Any time we talk about riskier lending areas, like what is often called “subprime”, the reality is that there are many very creditworthy borrowers who are not high risk and the challenge is being able to accurately identify them. Our models are able to better identify those low risk individuals through a combination of leveraging a greater number of data points on each applicant and the application of sophisticated modeling techniques to those data points across a very large set of historical applicants.
The hard truth about this sort of modeling is there is no simple set of explanations for what produces greater accuracy. It’s a combination of a lot of small factors that taken together can make a large difference in the understanding of true risk, plus a lot of hard work to identify those factors and how to best leverage them in the context of a risk model.
“Disruptor” or “Consumer Finance Innovator” – which do you prefer to be called and why?
I would have to go with “innovator” over “disruptor”. Many fintechs have chosen a path of competing with traditional financial institutions and thinking of them as obsolete. However, we have decided to work with existing financial institutions to power better consumer experiences for them. We think we can have the biggest impact on the market and do the most good for consumers by partnering with those institutions to drive more innovation instead of “disrupting” them.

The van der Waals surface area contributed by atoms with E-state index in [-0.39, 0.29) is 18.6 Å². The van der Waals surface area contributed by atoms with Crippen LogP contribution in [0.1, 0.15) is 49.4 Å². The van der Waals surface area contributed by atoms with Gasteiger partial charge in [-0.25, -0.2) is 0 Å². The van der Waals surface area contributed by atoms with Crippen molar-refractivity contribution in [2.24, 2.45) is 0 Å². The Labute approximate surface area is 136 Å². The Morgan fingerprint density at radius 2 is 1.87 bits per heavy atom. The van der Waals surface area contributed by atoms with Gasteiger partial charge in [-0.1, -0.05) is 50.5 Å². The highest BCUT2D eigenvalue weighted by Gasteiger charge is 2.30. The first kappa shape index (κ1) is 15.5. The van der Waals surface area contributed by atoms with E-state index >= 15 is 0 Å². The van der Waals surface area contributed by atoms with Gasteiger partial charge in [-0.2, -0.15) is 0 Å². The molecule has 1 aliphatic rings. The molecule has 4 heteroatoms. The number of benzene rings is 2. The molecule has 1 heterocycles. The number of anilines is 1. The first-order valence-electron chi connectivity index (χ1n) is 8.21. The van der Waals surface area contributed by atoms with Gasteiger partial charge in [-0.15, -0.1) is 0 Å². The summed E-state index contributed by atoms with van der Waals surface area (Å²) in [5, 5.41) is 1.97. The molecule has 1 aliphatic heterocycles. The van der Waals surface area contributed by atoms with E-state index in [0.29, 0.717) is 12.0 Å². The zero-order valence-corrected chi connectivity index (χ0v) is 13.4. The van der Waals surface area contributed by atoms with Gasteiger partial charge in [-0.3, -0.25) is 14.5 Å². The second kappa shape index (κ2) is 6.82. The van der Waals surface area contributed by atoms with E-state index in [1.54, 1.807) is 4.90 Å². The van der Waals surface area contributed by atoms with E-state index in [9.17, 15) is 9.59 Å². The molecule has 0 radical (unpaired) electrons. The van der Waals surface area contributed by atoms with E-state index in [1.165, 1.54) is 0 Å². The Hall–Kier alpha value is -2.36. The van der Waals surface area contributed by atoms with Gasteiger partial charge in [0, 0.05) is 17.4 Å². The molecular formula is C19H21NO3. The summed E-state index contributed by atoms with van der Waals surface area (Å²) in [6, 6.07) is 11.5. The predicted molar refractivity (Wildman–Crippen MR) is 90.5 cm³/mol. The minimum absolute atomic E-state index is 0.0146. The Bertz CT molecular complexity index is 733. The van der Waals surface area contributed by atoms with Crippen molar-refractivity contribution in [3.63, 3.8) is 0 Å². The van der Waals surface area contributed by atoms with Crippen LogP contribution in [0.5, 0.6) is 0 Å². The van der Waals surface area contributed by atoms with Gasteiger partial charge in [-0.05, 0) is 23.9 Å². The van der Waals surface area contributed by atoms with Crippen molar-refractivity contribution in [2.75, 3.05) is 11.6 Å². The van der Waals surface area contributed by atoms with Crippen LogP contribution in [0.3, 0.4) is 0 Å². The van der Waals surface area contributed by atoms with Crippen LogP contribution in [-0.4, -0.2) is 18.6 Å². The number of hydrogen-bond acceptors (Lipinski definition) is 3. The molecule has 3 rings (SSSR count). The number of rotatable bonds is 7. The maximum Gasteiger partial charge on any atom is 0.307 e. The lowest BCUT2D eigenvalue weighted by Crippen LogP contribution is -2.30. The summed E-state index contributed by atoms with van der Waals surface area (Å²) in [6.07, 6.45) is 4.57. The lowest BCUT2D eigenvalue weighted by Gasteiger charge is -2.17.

Since going public, Upstart’s stock has been skyrocketing while the company continues to add more and more banking partners. What do you attribute to Upstart’s great success since becoming a publicly traded company?
Since our founding, we have always believed it was important not only to build great technology, but to also build a fundamentally sound business. Some young companies will chase growth at all costs with some notion that building a large consumer base leads to a solid business over time. We decided early on to focus on working toward profitability as we grew our business and only to invest in ways that made sense from that perspective. Sometimes that means we have to grow slower - but I think there is an appreciation for a team that is focused not just on building a great product, but a great company and a great business too.
Jeff leads Upstart's efforts in strategic partnerships and new initiatives. Jeff joined Upstart in 2012 after spending 6 years at Google. He launched and built the Google Apps for Education business, growing market share from zero to almost 70% in its first four years. Jeff spearheaded marketing efforts for Google Apps in Global 2000 accounts and led sales, business development, and go-to-market strategy for the launch of Chrome devices in the education and enterprise sectors. He spent several years in direct sales at IBM, always exceeding quota, and was a founding engineer and lead UI developer at SSB Technologies.
Jeff holds a BS in Computer Systems Engineering from Stanford University.